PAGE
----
Nvidia: Intel is Hindering Graphics
Nvidia said that consumers should have the option to use Nvidia chipsets on low-end and mid-range systems.
CNET reports that Nvidia senior vice president Daniel Vivoli went on NBC's press:here Friday and gave Intel an indirect one-two punch to the midsection. The Nvidia executive claims that the rival company is denying consumers the chance to use Nvidia chips, clarifying that consumers using Intel's Core i series should have the option to use Nvidia's lower-end GPUs.
The dispute between the two chip manufacturers sparked in February 2009. Intel said in a legal filing that its license agreement with Nvidia does not include the Core i series and future technologies. Nvidia, seemingly kicked to the curb, countersued. Friday's overall Q&A session covered the entire 10-year feud between Nvidia and Intel, starting with the initial agreement allowing Nvidia chipsets to work in conjunction with Intel's CPUs, and leading up to the current Core i processor dispute.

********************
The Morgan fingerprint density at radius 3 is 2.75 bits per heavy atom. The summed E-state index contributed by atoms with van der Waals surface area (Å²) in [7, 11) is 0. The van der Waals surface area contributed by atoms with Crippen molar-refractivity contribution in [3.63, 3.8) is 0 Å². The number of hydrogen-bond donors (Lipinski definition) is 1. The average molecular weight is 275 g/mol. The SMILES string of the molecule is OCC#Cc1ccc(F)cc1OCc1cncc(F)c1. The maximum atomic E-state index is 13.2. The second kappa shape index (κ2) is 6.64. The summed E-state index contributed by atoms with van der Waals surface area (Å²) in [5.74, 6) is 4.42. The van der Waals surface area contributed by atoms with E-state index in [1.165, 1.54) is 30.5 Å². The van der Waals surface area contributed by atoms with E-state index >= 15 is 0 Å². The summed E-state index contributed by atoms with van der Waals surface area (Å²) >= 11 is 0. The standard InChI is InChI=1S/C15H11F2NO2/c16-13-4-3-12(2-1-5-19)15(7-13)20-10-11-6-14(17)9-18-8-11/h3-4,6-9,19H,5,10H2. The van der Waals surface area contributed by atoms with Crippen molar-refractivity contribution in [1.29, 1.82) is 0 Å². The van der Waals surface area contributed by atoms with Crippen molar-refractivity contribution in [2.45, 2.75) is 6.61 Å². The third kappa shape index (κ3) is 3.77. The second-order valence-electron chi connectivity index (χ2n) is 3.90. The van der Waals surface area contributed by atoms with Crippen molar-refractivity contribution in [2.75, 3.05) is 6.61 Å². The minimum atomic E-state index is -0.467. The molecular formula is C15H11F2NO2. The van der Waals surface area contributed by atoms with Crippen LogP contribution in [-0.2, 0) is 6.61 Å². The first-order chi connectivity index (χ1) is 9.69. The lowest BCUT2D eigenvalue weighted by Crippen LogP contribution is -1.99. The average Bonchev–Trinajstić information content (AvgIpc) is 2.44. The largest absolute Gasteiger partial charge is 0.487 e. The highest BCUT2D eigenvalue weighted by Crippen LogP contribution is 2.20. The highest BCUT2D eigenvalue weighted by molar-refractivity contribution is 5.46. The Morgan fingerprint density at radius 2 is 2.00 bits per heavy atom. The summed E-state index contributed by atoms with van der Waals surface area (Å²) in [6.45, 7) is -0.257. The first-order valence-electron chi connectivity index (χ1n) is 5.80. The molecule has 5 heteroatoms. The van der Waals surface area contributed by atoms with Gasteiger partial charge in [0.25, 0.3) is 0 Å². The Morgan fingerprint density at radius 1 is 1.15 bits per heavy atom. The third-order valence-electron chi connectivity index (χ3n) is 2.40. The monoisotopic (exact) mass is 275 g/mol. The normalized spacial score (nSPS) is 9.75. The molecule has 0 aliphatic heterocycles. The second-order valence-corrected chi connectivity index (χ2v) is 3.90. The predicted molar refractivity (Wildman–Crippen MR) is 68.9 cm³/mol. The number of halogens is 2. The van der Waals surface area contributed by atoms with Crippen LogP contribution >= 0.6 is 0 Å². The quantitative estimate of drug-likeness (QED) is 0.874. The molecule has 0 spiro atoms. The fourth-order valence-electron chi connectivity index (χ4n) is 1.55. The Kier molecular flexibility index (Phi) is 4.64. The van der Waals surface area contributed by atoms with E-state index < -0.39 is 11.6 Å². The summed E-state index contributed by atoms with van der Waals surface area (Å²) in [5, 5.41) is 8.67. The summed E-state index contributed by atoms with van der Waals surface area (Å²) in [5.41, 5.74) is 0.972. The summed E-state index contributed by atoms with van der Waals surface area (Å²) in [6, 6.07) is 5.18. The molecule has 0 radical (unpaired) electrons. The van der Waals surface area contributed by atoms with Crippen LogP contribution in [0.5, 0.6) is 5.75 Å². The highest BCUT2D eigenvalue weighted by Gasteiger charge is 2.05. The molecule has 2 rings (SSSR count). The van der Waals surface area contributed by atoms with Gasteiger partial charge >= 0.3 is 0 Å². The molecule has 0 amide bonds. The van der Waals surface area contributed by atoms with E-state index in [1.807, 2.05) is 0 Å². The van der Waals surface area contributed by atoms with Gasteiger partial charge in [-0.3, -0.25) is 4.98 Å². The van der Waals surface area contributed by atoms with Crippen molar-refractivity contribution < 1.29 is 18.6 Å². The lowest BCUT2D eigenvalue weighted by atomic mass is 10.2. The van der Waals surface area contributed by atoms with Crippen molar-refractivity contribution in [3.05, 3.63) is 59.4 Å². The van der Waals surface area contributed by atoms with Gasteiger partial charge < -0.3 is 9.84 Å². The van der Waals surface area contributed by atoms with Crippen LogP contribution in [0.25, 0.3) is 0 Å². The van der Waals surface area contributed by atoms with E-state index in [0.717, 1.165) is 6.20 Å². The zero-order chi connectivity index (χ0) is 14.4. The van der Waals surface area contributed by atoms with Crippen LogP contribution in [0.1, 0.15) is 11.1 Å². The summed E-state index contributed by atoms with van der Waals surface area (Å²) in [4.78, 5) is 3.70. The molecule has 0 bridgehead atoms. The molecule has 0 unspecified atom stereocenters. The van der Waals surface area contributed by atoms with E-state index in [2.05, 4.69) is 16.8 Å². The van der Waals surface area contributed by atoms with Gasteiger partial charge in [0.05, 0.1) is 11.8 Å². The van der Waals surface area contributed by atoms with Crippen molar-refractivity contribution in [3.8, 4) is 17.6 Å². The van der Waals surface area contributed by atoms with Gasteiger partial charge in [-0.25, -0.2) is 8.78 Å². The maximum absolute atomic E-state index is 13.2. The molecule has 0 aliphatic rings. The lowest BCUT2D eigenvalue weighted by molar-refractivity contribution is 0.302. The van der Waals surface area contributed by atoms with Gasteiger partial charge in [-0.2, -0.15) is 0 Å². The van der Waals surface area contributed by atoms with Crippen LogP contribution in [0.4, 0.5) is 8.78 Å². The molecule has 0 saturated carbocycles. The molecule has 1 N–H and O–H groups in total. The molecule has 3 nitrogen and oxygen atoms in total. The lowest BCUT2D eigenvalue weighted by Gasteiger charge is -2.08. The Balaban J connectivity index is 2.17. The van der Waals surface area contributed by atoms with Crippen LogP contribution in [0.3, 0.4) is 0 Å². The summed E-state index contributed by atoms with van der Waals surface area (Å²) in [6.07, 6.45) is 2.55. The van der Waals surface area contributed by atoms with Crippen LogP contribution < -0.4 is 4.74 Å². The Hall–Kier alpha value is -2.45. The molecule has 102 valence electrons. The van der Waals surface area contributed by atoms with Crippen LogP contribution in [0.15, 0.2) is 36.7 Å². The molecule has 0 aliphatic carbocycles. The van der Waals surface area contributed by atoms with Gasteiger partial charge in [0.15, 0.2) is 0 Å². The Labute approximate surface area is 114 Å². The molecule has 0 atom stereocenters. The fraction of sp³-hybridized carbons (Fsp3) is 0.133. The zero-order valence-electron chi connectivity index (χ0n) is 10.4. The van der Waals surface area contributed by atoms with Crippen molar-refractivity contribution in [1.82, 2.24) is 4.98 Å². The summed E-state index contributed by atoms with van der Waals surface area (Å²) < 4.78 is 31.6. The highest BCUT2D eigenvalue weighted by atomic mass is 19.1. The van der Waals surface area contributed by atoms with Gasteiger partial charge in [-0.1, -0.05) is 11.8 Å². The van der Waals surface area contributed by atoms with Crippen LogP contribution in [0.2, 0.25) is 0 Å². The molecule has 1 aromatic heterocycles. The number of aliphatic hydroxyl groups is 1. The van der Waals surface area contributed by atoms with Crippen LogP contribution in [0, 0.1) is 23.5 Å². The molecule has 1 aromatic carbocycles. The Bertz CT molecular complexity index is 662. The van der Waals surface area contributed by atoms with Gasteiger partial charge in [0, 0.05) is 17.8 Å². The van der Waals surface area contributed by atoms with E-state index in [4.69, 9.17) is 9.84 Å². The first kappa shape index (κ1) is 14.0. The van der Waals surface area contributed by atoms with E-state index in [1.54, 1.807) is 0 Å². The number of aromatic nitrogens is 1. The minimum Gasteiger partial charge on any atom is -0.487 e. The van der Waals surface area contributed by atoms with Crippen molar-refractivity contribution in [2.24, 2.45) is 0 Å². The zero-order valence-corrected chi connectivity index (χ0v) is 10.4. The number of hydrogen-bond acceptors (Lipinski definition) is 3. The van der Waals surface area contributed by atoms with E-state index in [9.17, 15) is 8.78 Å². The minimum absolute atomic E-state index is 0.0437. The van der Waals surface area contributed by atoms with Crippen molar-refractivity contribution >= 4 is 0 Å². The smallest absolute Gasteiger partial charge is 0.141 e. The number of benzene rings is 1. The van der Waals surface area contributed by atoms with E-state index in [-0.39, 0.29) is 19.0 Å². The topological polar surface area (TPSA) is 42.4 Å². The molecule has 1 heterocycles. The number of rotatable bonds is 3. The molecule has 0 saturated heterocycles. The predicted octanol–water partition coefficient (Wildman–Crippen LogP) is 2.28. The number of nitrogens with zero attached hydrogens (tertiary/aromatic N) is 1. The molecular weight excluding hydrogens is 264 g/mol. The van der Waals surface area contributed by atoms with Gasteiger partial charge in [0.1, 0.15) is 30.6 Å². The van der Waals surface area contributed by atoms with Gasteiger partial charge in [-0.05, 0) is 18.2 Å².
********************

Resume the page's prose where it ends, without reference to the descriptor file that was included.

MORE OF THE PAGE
But the discussion eventually went into the lower-end market where Nvidia doesn't currently reside with current Intel-based systems. Does Nvidia really want to enter that arena? Vivoli came back with a stern "certainly!"
The main focal point in regards to Vivoli's defense was that mainstream computing has become more complex. Typical, average users are watching Flash-based video on the Internet. They are editing videos and photos. Applications are now requiring more than just the standard CPU, and those mainstream consumers--those who exist in the low-end and mid-range market--should be allowed to access Nvidia's superior technology (over Intel graphics).
"There are new technologies coming to sort through your photos to (for example) find faces of relatives very quickly," he said. "Those activities are much more efficient on a GPU and appeal to the mainstream user. If you buy a low-end PC, you shouldn't be denied the ability to do those things efficiently."
To see the full Q&A session, check out the video listed in several part here.